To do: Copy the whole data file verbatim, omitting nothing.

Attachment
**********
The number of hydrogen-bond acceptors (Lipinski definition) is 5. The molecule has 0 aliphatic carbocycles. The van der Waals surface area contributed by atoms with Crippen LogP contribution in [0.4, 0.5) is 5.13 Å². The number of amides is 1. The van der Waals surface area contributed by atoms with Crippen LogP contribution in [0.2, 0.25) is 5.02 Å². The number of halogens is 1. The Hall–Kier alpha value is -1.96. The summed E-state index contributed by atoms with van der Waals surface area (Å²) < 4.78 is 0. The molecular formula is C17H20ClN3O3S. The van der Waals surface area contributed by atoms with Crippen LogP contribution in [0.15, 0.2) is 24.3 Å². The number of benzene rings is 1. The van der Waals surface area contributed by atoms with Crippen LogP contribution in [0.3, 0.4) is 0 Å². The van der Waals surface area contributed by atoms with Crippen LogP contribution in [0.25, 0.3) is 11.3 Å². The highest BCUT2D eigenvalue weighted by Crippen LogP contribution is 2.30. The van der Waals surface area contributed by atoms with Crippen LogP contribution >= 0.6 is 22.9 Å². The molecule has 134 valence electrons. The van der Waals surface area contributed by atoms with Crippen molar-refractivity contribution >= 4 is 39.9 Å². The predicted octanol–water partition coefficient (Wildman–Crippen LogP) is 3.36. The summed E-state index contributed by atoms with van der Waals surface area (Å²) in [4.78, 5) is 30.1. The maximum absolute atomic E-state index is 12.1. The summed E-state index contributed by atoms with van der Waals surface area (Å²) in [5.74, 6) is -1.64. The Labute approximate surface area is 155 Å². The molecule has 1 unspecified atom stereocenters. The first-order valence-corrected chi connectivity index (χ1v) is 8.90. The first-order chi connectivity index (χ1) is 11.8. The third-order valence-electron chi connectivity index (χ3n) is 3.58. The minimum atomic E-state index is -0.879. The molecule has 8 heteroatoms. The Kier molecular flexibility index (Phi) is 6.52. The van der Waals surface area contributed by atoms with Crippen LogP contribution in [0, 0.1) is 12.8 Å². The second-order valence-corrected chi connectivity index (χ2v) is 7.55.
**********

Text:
The number of hydrogen-bond acceptors (Lipinski definition) is 5. The molecule has 0 aliphatic carbocycles. The van der Waals surface area contributed by atoms with Crippen LogP contribution in [0.4, 0.5) is 5.13 Å². The number of amides is 1. The van der Waals surface area contributed by atoms with Crippen LogP contribution in [0.2, 0.25) is 5.02 Å². The number of halogens is 1. The Hall–Kier alpha value is -1.96. The summed E-state index contributed by atoms with van der Waals surface area (Å²) < 4.78 is 0. The molecular formula is C17H20ClN3O3S. The van der Waals surface area contributed by atoms with Crippen LogP contribution in [0.15, 0.2) is 24.3 Å². The number of benzene rings is 1. The van der Waals surface area contributed by atoms with Crippen LogP contribution in [0.3, 0.4) is 0 Å². The van der Waals surface area contributed by atoms with Crippen LogP contribution in [0.25, 0.3) is 11.3 Å². The highest BCUT2D eigenvalue weighted by Crippen LogP contribution is 2.30. The van der Waals surface area contributed by atoms with Crippen LogP contribution >= 0.6 is 22.9 Å². The molecule has 134 valence electrons. The van der Waals surface area contributed by atoms with Crippen molar-refractivity contribution >= 4 is 39.9 Å². The predicted octanol–water partition coefficient (Wildman–Crippen LogP) is 3.36. The summed E-state index contributed by atoms with van der Waals surface area (Å²) in [4.78, 5) is 30.1. The maximum absolute atomic E-state index is 12.1. The summed E-state index contributed by atoms with van der Waals surface area (Å²) in [5.74, 6) is -1.64. The Labute approximate surface area is 155 Å². The molecule has 1 unspecified atom stereocenters. The first-order valence-corrected chi connectivity index (χ1v) is 8.90. The first-order chi connectivity index (χ1) is 11.8. The third-order valence-electron chi connectivity index (χ3n) is 3.58. The minimum atomic E-state index is -0.879. The molecule has 8 heteroatoms. The Kier molecular flexibility index (Phi) is 6.52. The van der Waals surface area contributed by atoms with Crippen LogP contribution in [0, 0.1) is 12.8 Å². The second-order valence-corrected chi connectivity index (χ2v) is 7.55.